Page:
But Hawley’s case could be a unique test of the tense new atmosphere on Capitol Hill. For some Democrats, no other top GOP lawmaker is more associated with the events of January 6. Among many, especially activists, Hawley is now firmly persona non grata – a contemptible figure who has fully earned a career as an outcast. “Josh Hawley has a lot to answer,” said Joe Sanberg, a California businessman and advocate for wage increases. “I don’t think he’s a relevant part of the conversation about the fair fight for minimum wage for 22 million people who make less than $ 15 an hour.”
But few, if any, occupy the space on the political spectrum that the freshman Republican has staked out – space that has allowed Hawley to, on occasion, find common ground with progressives.
In addition to the more booming $ 2,000 check campaign and the minimum wage proposal, Hawley introduced a law requiring some colleges to pay off the debts of students who fail to repay their loans and bills to curb student prices. pharmaceutical products. He’s been an open critic of Wall Street and corporate America, albeit from a conservative standpoint, but in a way that has caused him to occasionally strike notes similar to some on the left.
For many progressives who might be inclined to accept some of Hawley’s proposals, distrust and skepticism of the ambitious senator’s populist overtures prevailed. Many have noted that his brand of populism is driven by a nationalist and anti-immigration sentiment which they find xenophobic and even racist; others just don’t take his positions too seriously.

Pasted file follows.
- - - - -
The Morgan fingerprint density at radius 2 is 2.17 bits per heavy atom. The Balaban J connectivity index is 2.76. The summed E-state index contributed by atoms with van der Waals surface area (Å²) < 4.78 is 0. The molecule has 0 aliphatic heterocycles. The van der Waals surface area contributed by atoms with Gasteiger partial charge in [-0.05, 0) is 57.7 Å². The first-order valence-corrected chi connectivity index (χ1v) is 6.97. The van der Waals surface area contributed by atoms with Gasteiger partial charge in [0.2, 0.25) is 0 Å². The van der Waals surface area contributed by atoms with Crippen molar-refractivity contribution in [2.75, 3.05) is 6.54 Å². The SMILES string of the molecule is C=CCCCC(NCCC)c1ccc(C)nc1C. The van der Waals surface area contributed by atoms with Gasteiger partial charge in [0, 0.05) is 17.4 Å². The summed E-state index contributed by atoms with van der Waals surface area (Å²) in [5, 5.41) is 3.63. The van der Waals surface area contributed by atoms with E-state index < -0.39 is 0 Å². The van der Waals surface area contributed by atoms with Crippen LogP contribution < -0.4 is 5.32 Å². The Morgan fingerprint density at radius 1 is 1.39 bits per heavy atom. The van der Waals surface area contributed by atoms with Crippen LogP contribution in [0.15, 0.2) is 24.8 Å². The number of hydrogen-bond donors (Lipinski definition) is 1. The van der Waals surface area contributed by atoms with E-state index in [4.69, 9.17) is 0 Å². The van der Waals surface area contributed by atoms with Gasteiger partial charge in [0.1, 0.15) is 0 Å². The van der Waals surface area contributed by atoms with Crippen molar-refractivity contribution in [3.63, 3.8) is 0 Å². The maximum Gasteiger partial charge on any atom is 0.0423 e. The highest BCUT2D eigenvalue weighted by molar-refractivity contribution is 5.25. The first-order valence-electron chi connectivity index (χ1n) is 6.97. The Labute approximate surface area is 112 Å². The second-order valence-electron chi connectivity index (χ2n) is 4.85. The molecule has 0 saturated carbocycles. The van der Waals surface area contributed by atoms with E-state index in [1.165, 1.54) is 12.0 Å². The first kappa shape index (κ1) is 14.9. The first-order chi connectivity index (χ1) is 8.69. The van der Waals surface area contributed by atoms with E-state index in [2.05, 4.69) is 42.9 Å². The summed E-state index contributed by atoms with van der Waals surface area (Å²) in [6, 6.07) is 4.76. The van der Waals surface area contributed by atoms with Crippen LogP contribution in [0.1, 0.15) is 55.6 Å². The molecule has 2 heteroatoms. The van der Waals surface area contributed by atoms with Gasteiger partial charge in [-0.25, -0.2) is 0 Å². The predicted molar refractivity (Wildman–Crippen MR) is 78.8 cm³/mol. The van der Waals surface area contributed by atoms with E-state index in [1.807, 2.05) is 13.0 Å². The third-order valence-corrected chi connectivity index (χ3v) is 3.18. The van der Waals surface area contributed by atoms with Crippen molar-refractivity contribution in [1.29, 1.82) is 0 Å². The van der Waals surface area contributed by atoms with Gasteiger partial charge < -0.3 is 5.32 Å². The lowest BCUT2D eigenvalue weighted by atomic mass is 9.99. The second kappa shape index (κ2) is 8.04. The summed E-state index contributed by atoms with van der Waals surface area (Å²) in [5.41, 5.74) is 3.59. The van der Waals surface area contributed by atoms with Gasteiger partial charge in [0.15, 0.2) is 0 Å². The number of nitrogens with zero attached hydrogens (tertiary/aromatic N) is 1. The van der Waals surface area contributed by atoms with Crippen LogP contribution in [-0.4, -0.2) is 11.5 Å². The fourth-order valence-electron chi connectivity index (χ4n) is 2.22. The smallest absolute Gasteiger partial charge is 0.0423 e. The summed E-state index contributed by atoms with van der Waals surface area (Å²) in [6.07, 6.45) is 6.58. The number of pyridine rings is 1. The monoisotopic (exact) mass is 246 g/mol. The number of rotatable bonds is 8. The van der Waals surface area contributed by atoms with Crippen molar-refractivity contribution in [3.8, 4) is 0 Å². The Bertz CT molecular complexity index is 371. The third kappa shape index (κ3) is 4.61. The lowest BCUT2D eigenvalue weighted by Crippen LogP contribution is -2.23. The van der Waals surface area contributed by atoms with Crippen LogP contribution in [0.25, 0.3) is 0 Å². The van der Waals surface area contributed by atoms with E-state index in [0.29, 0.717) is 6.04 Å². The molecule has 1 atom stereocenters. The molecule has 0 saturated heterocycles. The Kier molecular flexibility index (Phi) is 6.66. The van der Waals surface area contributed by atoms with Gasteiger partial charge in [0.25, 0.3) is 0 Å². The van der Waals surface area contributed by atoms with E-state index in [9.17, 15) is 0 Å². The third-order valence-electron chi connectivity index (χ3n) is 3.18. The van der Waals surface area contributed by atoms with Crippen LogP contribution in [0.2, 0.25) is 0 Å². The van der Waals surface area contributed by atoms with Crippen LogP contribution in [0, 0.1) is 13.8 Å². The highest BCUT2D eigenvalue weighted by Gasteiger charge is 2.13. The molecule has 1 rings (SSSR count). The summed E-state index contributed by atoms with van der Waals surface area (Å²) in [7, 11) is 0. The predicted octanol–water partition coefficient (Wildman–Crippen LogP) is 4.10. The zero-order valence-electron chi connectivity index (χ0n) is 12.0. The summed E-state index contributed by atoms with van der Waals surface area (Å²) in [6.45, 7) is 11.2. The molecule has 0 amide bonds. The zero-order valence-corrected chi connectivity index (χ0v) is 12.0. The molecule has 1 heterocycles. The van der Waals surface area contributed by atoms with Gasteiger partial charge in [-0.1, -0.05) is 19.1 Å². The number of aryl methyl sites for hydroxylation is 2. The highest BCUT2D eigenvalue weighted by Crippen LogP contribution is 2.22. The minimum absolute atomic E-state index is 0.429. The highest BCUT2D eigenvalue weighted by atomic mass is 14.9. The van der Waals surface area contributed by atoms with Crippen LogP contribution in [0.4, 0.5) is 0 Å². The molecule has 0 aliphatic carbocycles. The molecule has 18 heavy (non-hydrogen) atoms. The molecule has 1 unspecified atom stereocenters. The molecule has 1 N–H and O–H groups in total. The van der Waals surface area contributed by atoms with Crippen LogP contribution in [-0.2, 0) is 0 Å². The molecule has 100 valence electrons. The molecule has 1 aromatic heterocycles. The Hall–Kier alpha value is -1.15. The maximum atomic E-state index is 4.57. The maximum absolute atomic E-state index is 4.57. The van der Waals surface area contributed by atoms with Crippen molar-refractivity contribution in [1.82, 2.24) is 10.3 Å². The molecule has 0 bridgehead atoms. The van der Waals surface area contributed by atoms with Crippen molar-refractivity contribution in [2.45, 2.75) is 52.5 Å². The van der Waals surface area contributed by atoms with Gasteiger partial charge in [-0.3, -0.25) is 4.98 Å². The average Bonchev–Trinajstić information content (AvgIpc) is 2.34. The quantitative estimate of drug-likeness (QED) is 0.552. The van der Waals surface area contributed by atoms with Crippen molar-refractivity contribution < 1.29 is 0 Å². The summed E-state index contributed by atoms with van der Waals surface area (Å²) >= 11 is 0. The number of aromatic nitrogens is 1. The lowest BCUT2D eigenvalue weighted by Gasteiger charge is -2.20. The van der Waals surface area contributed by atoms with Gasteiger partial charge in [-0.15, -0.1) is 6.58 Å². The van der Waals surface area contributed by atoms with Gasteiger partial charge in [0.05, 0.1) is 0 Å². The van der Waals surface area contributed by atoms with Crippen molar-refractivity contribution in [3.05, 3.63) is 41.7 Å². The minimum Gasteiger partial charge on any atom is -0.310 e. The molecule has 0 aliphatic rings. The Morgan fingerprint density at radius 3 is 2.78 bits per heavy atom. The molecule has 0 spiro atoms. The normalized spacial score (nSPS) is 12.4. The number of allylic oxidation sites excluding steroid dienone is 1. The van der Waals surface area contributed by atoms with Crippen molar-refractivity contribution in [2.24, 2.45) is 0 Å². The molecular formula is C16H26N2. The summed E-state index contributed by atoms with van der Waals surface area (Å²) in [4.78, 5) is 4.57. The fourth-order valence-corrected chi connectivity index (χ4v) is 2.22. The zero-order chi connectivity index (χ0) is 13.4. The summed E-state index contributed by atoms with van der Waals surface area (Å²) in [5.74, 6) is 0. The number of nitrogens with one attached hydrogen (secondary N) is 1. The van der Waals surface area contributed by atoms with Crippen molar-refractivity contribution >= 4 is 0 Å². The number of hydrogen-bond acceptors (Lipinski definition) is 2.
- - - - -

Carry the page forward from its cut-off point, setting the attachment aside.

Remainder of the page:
“I’ve always been extremely skeptical about this,” said Marshall Steinbaum, a professor of economics at the University of Utah who focuses on issues of inequality, labor and antitrust. “This is not about making common cause with strange political comrades… I am definitely of the opinion that having Hawley in a putative coalition discredits that coalition.
But other Democrats have hailed the emergence of Republicans who could, potentially, help them advance worker-friendly economic policies they have campaigned on for years. Clearly, Sanders previously believed that working with Hawley could help bring direct relief to those hard hit by the pandemic. “We are working on bipartisan legislation,” Sanders said in a speech by the Senate in December. “And Senator Hawley has done a very, very good job on this.”
Hawley, meanwhile, sharply criticized the “radical left”. But when the partnership with Sanders emerged last year, he told reporters, “Hey, like I said, I’ll work with anyone.”
Senators’ efforts on stimulus checks have prompted commentators to raise eyebrows – at an “emerging left-right populist alliance,” as The Washington post Greg Sargent said so. In the end, the bill passed on Dec. 26 fell well short of what the duo had asked for, with direct checks of just $ 600, and a stand-alone ground vote on the $ 2,000 checks they were clamoring for. later was blocked by the Senate leadership of the GOP. But that full amount will almost certainly come to an end, with Democrat-controlled Congress due to send $ 1,400 in direct payments as part of a new relief plan this month.